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Posted 4 May 2017. PMN Crop News.


Planter Performance


Source: Penn State Extension Article. extension.psu.edu/plants/crops/news


By Sjoerd Willem Duiker, Associate Professor of Soil Management and Applied Soil Physics, Penn State Extension

University Park, Pennsylvania (April 26, 2017)--As we move into the last days of April and early May, corn and soybean planting will be in full swing. Take a few minutes to review this checklist to ensure optimum planter performance.

 

No-till planting is now the predominant practice in Pennsylvania, representing more than 65% of planted acres. Many problems with no-till can often be traced back to poor planter performance. It is all too common to see irregular seed depth, seeds at the soil surface, open seed slots, compacted soil on top of the seeds, hairpinning, sidewall compaction, and doubles and triples. To avoid planting problems first check that your equipment is working properly, and then regularly check planter performance in the field:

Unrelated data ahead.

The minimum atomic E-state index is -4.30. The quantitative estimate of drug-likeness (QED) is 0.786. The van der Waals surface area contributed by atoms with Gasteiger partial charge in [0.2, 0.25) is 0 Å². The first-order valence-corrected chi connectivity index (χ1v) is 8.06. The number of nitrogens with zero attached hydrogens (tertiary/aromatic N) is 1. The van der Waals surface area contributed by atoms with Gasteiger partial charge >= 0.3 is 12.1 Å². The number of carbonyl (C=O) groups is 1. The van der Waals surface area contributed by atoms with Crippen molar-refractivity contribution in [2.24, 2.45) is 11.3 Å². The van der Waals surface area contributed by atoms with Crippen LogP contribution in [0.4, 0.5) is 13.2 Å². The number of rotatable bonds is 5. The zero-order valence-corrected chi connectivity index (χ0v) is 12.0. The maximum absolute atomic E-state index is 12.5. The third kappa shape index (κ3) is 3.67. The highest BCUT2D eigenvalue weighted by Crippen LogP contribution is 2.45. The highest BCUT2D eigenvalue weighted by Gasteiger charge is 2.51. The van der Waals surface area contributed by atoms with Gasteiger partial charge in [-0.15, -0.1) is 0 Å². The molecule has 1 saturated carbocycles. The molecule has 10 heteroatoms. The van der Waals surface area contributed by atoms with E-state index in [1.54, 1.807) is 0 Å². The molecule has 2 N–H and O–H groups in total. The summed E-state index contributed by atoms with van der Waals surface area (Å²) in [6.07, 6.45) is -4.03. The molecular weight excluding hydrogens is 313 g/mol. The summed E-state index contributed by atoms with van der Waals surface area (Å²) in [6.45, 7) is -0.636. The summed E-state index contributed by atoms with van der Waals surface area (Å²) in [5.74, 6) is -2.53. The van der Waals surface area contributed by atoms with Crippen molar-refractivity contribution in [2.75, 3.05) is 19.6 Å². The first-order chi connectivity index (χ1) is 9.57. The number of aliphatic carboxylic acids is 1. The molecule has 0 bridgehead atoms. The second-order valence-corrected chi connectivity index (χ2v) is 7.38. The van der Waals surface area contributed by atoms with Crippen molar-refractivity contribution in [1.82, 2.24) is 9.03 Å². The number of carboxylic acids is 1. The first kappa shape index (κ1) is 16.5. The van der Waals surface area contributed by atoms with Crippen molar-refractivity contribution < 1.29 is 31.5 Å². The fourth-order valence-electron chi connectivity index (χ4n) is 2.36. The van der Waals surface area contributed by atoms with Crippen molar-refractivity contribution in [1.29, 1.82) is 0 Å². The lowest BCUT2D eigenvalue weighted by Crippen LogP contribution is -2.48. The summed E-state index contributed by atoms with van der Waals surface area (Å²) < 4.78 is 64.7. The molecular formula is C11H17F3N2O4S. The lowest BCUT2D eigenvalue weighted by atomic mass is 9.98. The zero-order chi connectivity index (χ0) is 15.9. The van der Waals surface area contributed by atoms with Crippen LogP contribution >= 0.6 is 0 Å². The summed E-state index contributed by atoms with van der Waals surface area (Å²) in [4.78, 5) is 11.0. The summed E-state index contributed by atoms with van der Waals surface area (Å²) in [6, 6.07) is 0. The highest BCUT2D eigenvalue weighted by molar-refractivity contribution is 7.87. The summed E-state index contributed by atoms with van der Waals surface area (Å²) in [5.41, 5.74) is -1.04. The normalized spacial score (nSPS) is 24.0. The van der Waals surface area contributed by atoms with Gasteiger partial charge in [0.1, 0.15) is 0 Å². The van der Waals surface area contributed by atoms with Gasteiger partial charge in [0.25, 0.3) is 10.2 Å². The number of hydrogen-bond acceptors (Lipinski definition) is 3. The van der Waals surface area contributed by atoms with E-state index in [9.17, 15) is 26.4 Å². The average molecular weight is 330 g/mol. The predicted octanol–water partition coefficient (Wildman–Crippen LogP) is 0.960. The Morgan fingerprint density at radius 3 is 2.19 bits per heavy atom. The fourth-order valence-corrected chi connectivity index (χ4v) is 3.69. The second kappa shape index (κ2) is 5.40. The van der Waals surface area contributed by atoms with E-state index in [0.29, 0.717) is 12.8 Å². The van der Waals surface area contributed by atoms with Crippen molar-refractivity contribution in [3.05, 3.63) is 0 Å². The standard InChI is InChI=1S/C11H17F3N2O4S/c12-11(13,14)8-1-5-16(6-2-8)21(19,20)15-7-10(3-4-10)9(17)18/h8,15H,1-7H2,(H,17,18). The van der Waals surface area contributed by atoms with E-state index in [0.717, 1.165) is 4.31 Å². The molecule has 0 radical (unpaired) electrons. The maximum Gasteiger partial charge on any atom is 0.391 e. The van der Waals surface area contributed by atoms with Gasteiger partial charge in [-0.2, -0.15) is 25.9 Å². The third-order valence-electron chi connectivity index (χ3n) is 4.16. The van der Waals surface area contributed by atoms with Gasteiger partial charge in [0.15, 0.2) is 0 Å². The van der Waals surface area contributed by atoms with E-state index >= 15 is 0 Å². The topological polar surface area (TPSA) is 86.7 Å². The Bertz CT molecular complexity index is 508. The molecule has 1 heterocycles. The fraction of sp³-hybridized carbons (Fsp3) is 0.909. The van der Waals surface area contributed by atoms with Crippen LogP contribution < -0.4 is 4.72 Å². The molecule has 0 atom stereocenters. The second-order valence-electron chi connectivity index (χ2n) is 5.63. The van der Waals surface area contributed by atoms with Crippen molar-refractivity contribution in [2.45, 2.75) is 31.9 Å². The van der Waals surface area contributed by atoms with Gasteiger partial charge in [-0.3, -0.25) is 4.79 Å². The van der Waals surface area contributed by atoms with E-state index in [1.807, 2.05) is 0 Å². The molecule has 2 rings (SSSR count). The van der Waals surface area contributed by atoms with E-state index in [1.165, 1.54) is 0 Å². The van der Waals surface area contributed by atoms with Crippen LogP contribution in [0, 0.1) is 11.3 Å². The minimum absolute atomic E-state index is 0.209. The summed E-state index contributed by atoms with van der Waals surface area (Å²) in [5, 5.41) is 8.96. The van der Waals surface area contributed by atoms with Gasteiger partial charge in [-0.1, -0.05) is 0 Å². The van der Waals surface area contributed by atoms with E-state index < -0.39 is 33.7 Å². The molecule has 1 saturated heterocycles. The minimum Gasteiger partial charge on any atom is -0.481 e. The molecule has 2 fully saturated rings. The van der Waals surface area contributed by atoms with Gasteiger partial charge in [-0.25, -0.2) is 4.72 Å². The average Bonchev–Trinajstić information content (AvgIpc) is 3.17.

1. Meters. Metering units have to work well or you’ll get frequent skips, doubles and triples. To guarantee optimal performance, take metering units apart every year. Remove dirt and clean the hood with soapy water (no kerosene, diesel or oil should ever be used in metering units!). Replace cracked plastic covers. Replace broken fingers in a finger-pickup meter. Seed brushes need to be replaced when worn. If a groove has formed in the chromium house of the metering unit, it is time to replace it. The belt (in finger pick-up meters) should be flexible, not have cracks in it, and should be clean. Clean with soapy water and let it dry before putting it back in. When putting the metering unit back together, the rubber belt should be placed in the right direction, or your meter will malfunction. You can lubricate with graphite (NO OIL or WD-40). It is recommended to take your finger pick-up metering unit to a dealer to have it calibrated every year or every 300-400 acres. Take a bag of your own seed with you, and give the correct speed at which you’ll be driving. If you have a vacuum or air meter, check for leaks and appropriate vacuum or air pressure.